German boys have worn many of the same styles of suit jackets as worn by other European boys. Some styles like the Eton jacket seem less popular than in England or even America. Other styles like the Norfolk jackets wereexceedinging popular. We also notice the standard single and double breasdted jacket. German boys also woe blazers, but we notice than more after World war II. One very destinctive German style was the Bavarian jackdet. They were often worn with lederhosen, but not always. A HBC reader asks us, "My question has to do with this subject. Is HBC familiar with a German jacket style called "tergense", and I am not sure I have spelled this correctly. I believe this is a jacket style named after a particular geographic area in Germany, though I am not sure. I did a couple different searches on the internet, varying the spelling of the word "tergense", such as "turgense", "tuergense", "turgency", etc. and I even though it might be spelled with a "d", so I tried "durgense", or a few variations of that word. I had worn this style of jacket with my brothers when I was very young, even though we are fully "Americans", but my mother had a flair and style in clothing us when we were young. Now I am trying to find out how this word is spelled. Can you offer any help?"
The vest was normally worn as part of a suit. They were very common as part of the 19th century. We do notice other types of vests. There were sweater vests, but they were not very common. We also notice in the late 20th century boys wearing vests separately and not as pat of a suit.
The Russian blouse style was popular in Germany at the turn of the 20th century. While HBC jas only limited information, the style with the open square collar appears to have been the most popular. It was used for a variety of different outfits, but seems to have been primarily a style used in informal play outfits. They were often worn with short pants. HBC begins to notice these garments at about the turn of the 20th century. The tunic or Buster Brown suit style worn by American boys appears to have been less popular in Germany.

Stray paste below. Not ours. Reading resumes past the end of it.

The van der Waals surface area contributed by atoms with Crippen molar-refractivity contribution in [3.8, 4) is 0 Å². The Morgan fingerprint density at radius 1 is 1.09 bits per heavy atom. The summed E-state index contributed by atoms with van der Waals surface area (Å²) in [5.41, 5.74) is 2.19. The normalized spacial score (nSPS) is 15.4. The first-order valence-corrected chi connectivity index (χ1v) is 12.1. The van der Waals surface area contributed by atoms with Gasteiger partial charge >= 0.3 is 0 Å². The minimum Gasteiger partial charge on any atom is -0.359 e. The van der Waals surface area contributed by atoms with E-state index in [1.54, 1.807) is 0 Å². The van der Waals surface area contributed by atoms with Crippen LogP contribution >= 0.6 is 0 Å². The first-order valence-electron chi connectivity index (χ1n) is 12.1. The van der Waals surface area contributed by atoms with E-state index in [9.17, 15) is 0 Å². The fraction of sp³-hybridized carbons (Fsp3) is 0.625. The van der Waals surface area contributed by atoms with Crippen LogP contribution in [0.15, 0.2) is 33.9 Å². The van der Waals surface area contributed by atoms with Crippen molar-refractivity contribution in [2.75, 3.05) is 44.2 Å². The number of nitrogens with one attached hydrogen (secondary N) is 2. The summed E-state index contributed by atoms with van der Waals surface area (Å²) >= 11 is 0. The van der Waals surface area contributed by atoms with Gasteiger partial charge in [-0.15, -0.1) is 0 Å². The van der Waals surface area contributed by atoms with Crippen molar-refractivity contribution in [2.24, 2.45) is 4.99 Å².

We note German boys wearing a variety of play suits in the early 20th century. They were especially popular in the 1920s. They were worn by both pre-school as well as boys in the first few year of school. They were not, however, worn to school. They were worn for ploy, especially during the warm summer months. They are quite a wide range of different play suits. They included both one- and two-piece suits. We notice a varirty of different styles including rompers and Russian blouse styles. Many of these playsuit outfits become less common in the 1930s, especially after the NAZIs seized power in 1933.
HBC has noted some photographs of German boys wearing rompers. HBC has, however, virtually no information on German rompers. We have no writen sources converning German rompers. We have noted photographs of German boys wearing rompers hich is our primary source of information. We are also not sure just in which country they originally appeared. We note American boys wearing them in he early 20th century. Most of our German images come from snapshots taken in the 20s and 30s. Rompers were worn by younger boys up to about 4-5 years of age, perhaps even 6 years of age. As far as I know it was always a style for pre-school children. HBC is unclear as to the chronology of rompers in Germany. They seem to first appear in the 1920s and were worn through the 1960s. We noted a NAZI propaganda film made by Goebels at the Lake Wanderssee resort near Berlin in 1944 to try to prove how undisturned life in Berlin was by the war. One boy about 4 years old wears yellowish-colored rompers. This shows that rompers were worn in the 1940s. We still see them in the 1960s, although by the 1960s the age range probably decined to 3-4 years. Rompers appear to have been more popular in France and Italy, but some German boys did wear them. The colors and material involved have varied widely. They seem to have been primarily a play garment, but some dressier versions have also been noted alhough they are relatively rare. HBC has noted some photographs of German boys wearing rompers. HBC has, however, virtually no information on German rompers. They were worn by younger boys up to about 5-6 years of age. HBC is unclear as to the chronology of rompers in Germany. They seem to first appear in the 1920s and were worn through the 1960s. We are also not sure just in which country they originally appeared.